By Stuart Burns
We set the stage for Japan Prime Minister Shinzo Abe’s Abenomics being the best thing since sliced bread back in Part One of this article – but that may not be the case.
Japanese export volume fell 4.8% in May from a year earlier, the 12th consecutive monthly decline, and import volumes dropped 2.4%.
As the FT points out, foreigners did not actually buy more Made-in-Japan products in May: the finance ministry’s index of export volumes continued to decrease. The weakening of the yen meant that what they did buy was simply worth more, once the proceeds were converted into Japanese currency.
“Exports have been in recovery mode since March,” the FT quotes Yuichiro Nagai, an analyst at Barclays Research, as saying, “but the slower pace of the comeback in volume compared with value suggests that the uptrend is being driven by the yen’s depreciation rather than strong demand.”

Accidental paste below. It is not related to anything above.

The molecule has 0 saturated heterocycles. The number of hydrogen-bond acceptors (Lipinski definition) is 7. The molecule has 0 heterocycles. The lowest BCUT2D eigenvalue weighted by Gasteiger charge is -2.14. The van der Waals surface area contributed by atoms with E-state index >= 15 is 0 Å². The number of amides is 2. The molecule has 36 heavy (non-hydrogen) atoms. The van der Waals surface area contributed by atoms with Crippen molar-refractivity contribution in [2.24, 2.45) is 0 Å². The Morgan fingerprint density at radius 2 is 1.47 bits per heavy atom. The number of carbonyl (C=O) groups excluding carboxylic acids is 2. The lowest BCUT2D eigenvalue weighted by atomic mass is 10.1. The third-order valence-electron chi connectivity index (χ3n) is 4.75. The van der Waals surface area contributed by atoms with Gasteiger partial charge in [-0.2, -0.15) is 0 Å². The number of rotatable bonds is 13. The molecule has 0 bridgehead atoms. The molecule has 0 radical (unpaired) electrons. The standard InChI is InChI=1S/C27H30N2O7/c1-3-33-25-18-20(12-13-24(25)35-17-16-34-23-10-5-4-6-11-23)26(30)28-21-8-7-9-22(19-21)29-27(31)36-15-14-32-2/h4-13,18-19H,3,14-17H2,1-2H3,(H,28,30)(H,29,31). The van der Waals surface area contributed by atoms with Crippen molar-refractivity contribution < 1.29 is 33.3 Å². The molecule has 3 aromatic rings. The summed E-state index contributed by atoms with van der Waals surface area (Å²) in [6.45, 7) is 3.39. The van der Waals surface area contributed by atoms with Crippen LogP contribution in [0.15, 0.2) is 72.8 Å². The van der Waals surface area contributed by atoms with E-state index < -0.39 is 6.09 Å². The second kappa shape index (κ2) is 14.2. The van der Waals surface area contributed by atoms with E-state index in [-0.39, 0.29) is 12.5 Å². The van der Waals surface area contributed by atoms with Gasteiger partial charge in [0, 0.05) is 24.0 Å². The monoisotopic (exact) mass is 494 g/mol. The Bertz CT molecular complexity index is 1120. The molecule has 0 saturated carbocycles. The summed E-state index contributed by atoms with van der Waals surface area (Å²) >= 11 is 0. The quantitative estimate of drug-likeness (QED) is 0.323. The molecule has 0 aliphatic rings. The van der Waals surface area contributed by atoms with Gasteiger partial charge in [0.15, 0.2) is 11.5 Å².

So what are the major caveats?
No Demand for Exports?
Carmakers, the FT reports, shipped some 20,000 fewer vehicles abroad in May, a drop of 4.6%, yet the yen value of their exports rose by 5.5%. Prime Minister Abe is counting on exporters to divert at least part of their expanded earnings to wage increases and investment in factories and equipment.
But the continued decline in the physical volume of exports has given companies little reason to bulk up their domestic operations, since they do not need new factories if they are exporting fewer goods – even if those goods are earning them more yen, the FT points out.
Indeed, Japanese companies are sitting on a mountain of cash. Private companies’ cash and deposits rose 5.8% from a year before, to 225 trillion yen ($2.4 trillion), an amount in excess of the size of Italy’s economy or the liquid assets held by American firms, as Bank of Japan data showed in Tokyo, according to Bloomberg.
Where Japanese companies are investing is abroad; the result of all this corporate profitability could ultimately be to benefit economies outside of Japan.
Overhanging all of it is Japan’s aging demographics problem.
With rising debt and an aging workforce, Prime Minister Shinzo Abe’s Abenomics may offer short- to medium-term stimulation, but in the long run, the march of time will rein in any recovery.
Meanwhile, the rest of the world watches Japan’s experiment.